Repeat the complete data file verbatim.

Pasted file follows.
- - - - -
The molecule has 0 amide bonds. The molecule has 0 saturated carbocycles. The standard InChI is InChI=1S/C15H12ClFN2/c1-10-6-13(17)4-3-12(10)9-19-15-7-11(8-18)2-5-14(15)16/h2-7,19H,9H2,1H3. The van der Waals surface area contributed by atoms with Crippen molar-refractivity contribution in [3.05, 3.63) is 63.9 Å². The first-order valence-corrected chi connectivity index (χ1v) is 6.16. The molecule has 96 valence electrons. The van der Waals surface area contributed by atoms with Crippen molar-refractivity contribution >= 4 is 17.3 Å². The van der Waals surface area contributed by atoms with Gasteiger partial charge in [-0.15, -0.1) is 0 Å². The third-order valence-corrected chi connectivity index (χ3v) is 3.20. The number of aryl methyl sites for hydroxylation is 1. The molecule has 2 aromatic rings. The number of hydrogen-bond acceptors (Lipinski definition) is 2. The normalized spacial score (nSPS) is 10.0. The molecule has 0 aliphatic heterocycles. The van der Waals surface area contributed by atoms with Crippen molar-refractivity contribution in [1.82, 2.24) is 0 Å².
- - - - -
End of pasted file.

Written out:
The molecule has 0 amide bonds. The molecule has 0 saturated carbocycles. The standard InChI is InChI=1S/C15H12ClFN2/c1-10-6-13(17)4-3-12(10)9-19-15-7-11(8-18)2-5-14(15)16/h2-7,19H,9H2,1H3. The van der Waals surface area contributed by atoms with Crippen molar-refractivity contribution in [3.05, 3.63) is 63.9 Å². The first-order valence-corrected chi connectivity index (χ1v) is 6.16. The molecule has 96 valence electrons. The van der Waals surface area contributed by atoms with Crippen molar-refractivity contribution >= 4 is 17.3 Å². The van der Waals surface area contributed by atoms with Gasteiger partial charge in [-0.15, -0.1) is 0 Å². The third-order valence-corrected chi connectivity index (χ3v) is 3.20. The number of aryl methyl sites for hydroxylation is 1. The molecule has 2 aromatic rings. The number of hydrogen-bond acceptors (Lipinski definition) is 2. The normalized spacial score (nSPS) is 10.0. The molecule has 0 aliphatic heterocycles. The van der Waals surface area contributed by atoms with Crippen molar-refractivity contribution in [1.82, 2.24) is 0 Å².